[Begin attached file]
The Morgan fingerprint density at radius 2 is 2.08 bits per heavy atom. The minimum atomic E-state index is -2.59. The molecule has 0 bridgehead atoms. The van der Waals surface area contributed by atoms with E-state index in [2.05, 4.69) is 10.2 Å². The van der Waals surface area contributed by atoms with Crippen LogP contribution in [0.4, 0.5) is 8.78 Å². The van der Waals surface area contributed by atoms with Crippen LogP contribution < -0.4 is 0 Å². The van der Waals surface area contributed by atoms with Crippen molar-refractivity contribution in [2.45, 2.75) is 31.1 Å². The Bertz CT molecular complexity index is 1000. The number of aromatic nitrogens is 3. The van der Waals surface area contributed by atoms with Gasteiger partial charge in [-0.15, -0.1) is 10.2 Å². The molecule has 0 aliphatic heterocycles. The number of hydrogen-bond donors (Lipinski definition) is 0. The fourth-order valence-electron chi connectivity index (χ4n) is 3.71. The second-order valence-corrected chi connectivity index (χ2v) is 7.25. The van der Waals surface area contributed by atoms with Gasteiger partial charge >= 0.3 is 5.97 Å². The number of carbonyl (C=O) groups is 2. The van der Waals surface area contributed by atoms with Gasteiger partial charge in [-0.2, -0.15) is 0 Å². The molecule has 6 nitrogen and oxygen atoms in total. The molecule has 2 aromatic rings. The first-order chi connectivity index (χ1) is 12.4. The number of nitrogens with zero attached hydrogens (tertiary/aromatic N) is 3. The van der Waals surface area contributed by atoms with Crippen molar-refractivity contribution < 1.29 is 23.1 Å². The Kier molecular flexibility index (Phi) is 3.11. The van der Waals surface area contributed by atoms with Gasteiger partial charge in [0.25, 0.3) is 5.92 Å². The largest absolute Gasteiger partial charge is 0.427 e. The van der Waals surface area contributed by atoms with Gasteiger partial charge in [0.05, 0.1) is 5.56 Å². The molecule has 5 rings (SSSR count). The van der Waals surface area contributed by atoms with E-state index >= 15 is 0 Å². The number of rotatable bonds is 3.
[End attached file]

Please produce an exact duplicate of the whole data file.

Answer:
The Morgan fingerprint density at radius 2 is 2.08 bits per heavy atom. The minimum atomic E-state index is -2.59. The molecule has 0 bridgehead atoms. The van der Waals surface area contributed by atoms with E-state index in [2.05, 4.69) is 10.2 Å². The van der Waals surface area contributed by atoms with Crippen LogP contribution in [0.4, 0.5) is 8.78 Å². The van der Waals surface area contributed by atoms with Crippen LogP contribution < -0.4 is 0 Å². The van der Waals surface area contributed by atoms with Crippen molar-refractivity contribution in [2.45, 2.75) is 31.1 Å². The Bertz CT molecular complexity index is 1000. The number of aromatic nitrogens is 3. The van der Waals surface area contributed by atoms with Gasteiger partial charge in [-0.15, -0.1) is 10.2 Å². The molecule has 0 aliphatic heterocycles. The number of hydrogen-bond donors (Lipinski definition) is 0. The fourth-order valence-electron chi connectivity index (χ4n) is 3.71. The second-order valence-corrected chi connectivity index (χ2v) is 7.25. The van der Waals surface area contributed by atoms with Gasteiger partial charge >= 0.3 is 5.97 Å². The number of carbonyl (C=O) groups is 2. The van der Waals surface area contributed by atoms with Gasteiger partial charge in [-0.2, -0.15) is 0 Å². The molecule has 6 nitrogen and oxygen atoms in total. The molecule has 2 aromatic rings. The first-order chi connectivity index (χ1) is 12.4. The number of nitrogens with zero attached hydrogens (tertiary/aromatic N) is 3. The van der Waals surface area contributed by atoms with Crippen molar-refractivity contribution < 1.29 is 23.1 Å². The Kier molecular flexibility index (Phi) is 3.11. The van der Waals surface area contributed by atoms with Gasteiger partial charge in [0.25, 0.3) is 5.92 Å². The largest absolute Gasteiger partial charge is 0.427 e. The van der Waals surface area contributed by atoms with Gasteiger partial charge in [0.05, 0.1) is 5.56 Å². The molecule has 5 rings (SSSR count). The van der Waals surface area contributed by atoms with E-state index >= 15 is 0 Å². The number of rotatable bonds is 3.